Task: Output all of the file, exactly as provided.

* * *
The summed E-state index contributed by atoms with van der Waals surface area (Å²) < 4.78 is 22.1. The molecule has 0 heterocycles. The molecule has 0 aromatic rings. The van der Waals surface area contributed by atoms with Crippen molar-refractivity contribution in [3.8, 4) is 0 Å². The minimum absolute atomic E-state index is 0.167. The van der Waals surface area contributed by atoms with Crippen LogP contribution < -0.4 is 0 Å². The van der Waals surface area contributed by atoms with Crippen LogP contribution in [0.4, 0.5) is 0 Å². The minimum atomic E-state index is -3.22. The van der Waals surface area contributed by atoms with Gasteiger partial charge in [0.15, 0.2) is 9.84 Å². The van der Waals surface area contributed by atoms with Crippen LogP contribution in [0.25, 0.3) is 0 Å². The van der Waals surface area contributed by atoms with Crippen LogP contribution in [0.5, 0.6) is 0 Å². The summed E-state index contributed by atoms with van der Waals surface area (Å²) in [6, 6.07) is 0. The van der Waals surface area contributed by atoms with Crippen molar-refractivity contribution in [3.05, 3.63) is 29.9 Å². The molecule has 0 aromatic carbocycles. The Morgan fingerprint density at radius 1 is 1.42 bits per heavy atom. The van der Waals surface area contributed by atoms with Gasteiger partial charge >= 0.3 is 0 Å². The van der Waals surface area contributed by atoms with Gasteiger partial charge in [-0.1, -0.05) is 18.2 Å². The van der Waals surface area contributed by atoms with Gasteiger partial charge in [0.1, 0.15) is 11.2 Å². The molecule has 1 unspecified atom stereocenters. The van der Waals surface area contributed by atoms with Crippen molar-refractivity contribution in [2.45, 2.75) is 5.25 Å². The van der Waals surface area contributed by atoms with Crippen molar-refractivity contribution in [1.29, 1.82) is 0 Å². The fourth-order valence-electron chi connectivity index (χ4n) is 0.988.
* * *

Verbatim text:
The summed E-state index contributed by atoms with van der Waals surface area (Å²) < 4.78 is 22.1. The molecule has 0 heterocycles. The molecule has 0 aromatic rings. The van der Waals surface area contributed by atoms with Crippen molar-refractivity contribution in [3.8, 4) is 0 Å². The minimum absolute atomic E-state index is 0.167. The van der Waals surface area contributed by atoms with Crippen LogP contribution < -0.4 is 0 Å². The van der Waals surface area contributed by atoms with Crippen LogP contribution in [0.4, 0.5) is 0 Å². The minimum atomic E-state index is -3.22. The van der Waals surface area contributed by atoms with Gasteiger partial charge in [0.15, 0.2) is 9.84 Å². The van der Waals surface area contributed by atoms with Crippen LogP contribution in [0.25, 0.3) is 0 Å². The van der Waals surface area contributed by atoms with Crippen LogP contribution in [0.5, 0.6) is 0 Å². The summed E-state index contributed by atoms with van der Waals surface area (Å²) in [6, 6.07) is 0. The van der Waals surface area contributed by atoms with Crippen molar-refractivity contribution in [3.05, 3.63) is 29.9 Å². The molecule has 0 aromatic carbocycles. The Morgan fingerprint density at radius 1 is 1.42 bits per heavy atom. The van der Waals surface area contributed by atoms with Gasteiger partial charge >= 0.3 is 0 Å². The van der Waals surface area contributed by atoms with Gasteiger partial charge in [-0.1, -0.05) is 18.2 Å². The van der Waals surface area contributed by atoms with Gasteiger partial charge in [0.1, 0.15) is 11.2 Å². The molecule has 1 unspecified atom stereocenters. The van der Waals surface area contributed by atoms with Crippen molar-refractivity contribution in [2.45, 2.75) is 5.25 Å². The van der Waals surface area contributed by atoms with Crippen molar-refractivity contribution in [1.29, 1.82) is 0 Å². The fourth-order valence-electron chi connectivity index (χ4n) is 0.988.